Royal Commission on Labour in India: Report(1929)||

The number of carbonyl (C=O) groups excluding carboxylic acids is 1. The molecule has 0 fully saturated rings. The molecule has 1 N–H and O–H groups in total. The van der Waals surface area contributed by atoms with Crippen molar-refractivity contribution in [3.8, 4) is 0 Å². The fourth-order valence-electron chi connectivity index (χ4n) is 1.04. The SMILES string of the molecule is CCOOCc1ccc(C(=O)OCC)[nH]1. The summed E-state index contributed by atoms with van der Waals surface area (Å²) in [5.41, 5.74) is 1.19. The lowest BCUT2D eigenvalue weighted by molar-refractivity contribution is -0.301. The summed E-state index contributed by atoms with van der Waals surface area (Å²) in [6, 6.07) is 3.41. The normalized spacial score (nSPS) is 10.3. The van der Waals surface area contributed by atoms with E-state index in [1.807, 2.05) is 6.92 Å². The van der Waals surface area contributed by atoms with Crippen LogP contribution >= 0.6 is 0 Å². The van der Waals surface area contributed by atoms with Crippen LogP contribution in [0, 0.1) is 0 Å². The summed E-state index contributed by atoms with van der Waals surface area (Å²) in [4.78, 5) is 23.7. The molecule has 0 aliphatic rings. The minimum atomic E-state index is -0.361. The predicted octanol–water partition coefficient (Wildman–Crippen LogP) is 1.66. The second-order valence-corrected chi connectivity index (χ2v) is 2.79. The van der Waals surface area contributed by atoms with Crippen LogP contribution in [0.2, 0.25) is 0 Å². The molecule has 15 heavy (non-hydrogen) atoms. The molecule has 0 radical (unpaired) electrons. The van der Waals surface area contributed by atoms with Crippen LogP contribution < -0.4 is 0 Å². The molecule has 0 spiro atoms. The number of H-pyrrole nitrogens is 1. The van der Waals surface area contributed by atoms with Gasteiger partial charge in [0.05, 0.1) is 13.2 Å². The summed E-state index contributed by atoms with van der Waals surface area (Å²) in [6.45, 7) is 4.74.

The truth behind the assertion of the agricultural character of the factory population—and it is a truth of primary importance —is that the great majority of those employed are at heart villagers; they have had in most cases a village upbringing, they have village traditions and they retain some contact with the villages. This does not necessarily mean even that they arc all drawn from agricultural classes. There are in the villages important sections of the population whose occupation is not primarily agricultural and may not be agricultural at all; the weaving sheds of textile factories, the tanneries, the railway workshops and other scenes of urban industry contain many who look back rather to village crafts than to village fields. But agriculture has naturally supplied the bulk of the recently established industrial population. Some factory workers, but far fewer than is frequently supposed, may have a direct interest in agriculture, in that they derive some pecuniary benefit from it; more have indirect interests, in that members of that very variable group, the joint family, or other close relations have agricultural holdings. A larger number still have a home and members of their own family in the village and the latter may secure an income from agricultural work. Occasionally members of the same family relieve each other by turns in factory employment. Even where workers live with their families in the factory areas, many of them look to some village as their home and do their best to retain contact with it.